Anderson: Yep. CIOs are the victims and masters of double talk. On one hand, they play defense, which is, “I’ve got to protect my bricks-and-mortars. I’ve got to drive cost down.” On the other hand, their divisions are saying, “We’ve got to go build these new businesses.” So the CIO essentially sits in the middle, and he doesn’t know [what to do]. The real issue is, “What do I do here?” It’s usually the line-of-business manager who is pushing Internet strategy, not the CIO. After he decides what he is going to do, then the CIO comes in and tries to rationalize all the initiatives.

Let’s take the plastics division of GE, which itself is a $7 billion company. What should GE be doing within plastics? Do they have 10 initiatives? Do they have one initiative? Do they have 200 initiatives? Someone has to say, “We’ve got to find an applications development platform. Can we use a lot of this data we already have as opposed to just letting it sit out there? Can we use data mining?” I’ll give you an example. Let’s say GE is selling a new plastic resin to Wilson Sporting Goods to put in football helmets. In the old days, the salesman would go out with a little sample. Now, what he wants to do is have that engineer at Wilson jump on the Internet, look at the different chemical formulations, look at how they resist scratching and temperatures from -30º to 120º, so that they can begin to put that new plastic in the next generation helmet. Now that’s just one initiative of maybe 40 or 50 inside of GE. It’s that special programming. How do I do the data mining? How do I find the people who might be using Dupont resins and begin to substitute them for GE resins?

TR: Is data mining, then, one of the top things that CIOs will be most concerned about?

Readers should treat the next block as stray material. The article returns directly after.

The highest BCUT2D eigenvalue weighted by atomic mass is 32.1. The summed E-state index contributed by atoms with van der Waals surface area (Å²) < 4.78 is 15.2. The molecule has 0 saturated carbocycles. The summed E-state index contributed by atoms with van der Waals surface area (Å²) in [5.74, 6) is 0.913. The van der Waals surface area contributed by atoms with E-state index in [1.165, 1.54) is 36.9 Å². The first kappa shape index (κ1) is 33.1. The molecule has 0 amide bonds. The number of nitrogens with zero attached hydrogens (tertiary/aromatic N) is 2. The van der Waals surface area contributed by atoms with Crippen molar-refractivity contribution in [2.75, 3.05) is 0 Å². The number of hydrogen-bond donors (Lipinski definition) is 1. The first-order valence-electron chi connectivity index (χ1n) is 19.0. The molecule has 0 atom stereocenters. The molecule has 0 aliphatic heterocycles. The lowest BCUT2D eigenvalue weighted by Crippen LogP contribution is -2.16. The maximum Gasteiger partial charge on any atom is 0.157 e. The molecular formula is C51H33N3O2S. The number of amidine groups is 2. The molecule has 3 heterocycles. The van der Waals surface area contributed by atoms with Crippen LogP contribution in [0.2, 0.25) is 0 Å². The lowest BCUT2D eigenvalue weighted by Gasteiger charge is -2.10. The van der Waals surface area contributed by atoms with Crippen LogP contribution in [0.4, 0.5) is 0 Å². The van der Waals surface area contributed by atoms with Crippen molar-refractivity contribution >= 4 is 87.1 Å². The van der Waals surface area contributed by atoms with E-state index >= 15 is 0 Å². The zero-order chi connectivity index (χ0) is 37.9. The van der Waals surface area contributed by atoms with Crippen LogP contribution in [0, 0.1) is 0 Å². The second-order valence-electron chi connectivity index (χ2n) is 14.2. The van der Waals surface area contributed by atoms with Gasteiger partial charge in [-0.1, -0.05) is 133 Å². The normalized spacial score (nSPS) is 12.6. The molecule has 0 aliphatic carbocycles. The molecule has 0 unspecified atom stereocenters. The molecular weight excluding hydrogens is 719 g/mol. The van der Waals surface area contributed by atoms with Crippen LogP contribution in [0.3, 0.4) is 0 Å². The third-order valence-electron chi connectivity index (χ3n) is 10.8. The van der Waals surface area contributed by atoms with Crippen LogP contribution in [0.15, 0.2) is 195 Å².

Anderson: Sure. That’s where I want to go to my CIO and say, “I’ve got all these initiatives and I need a data mining strategy. Is my data in the right form or should it be expressed in furlongs as opposed to customers uses or whatever.” That’s where the CIO can be of some help.

How the Internet affects traditional businesses
TR: You once said that the Internet is the major problem facing businesses today.
Anderson: Yeah. It’s also a major opportunity.

TR: Why do you call it a problem?

Anderson: Because my business can be destroyed by the Internet, and it can happen almost overnight. It doesn’t take too much to destroy it. Let’s take a bricks-and-mortar company that’s in retailing. In my retailing sector, whatever it is, could the e-tailers take 5 percent of my business? Yes. Well, if they can take 5 percent of my business over the next three years, how does that affect the bottom line? Well, it could probably take 20 percent off my bottom line. If it takes 20 percent of my bottom line, then what happens to my debt rating? What happens to my earnings per share? When will the Wall Street analysts begin to grade me not just on the amount and quality of my earnings, but on how much of my earnings are coming in because of the Internet? So you’re damn right it’s scary.

TR: Do you see companies where this has actually happened?
Anderson: You got the question wrong.

TR: Who hasn’t it happened to?
Anderson: It scares the hell out of everybody. I used to think that this was a conversation I would have once in a while. [But] I have one conversation a day on this subject, and it starts at 8:00 A.M. and it goes until 6:00 P.M. Every company I deal with, every company, is aware of and solving the problem.

What happens is that big companies go through four stages. Stage one: denial. “It can’t really affect us.” Then they turn around and say, “Our business is still pretty good, but look at these young upstarts.”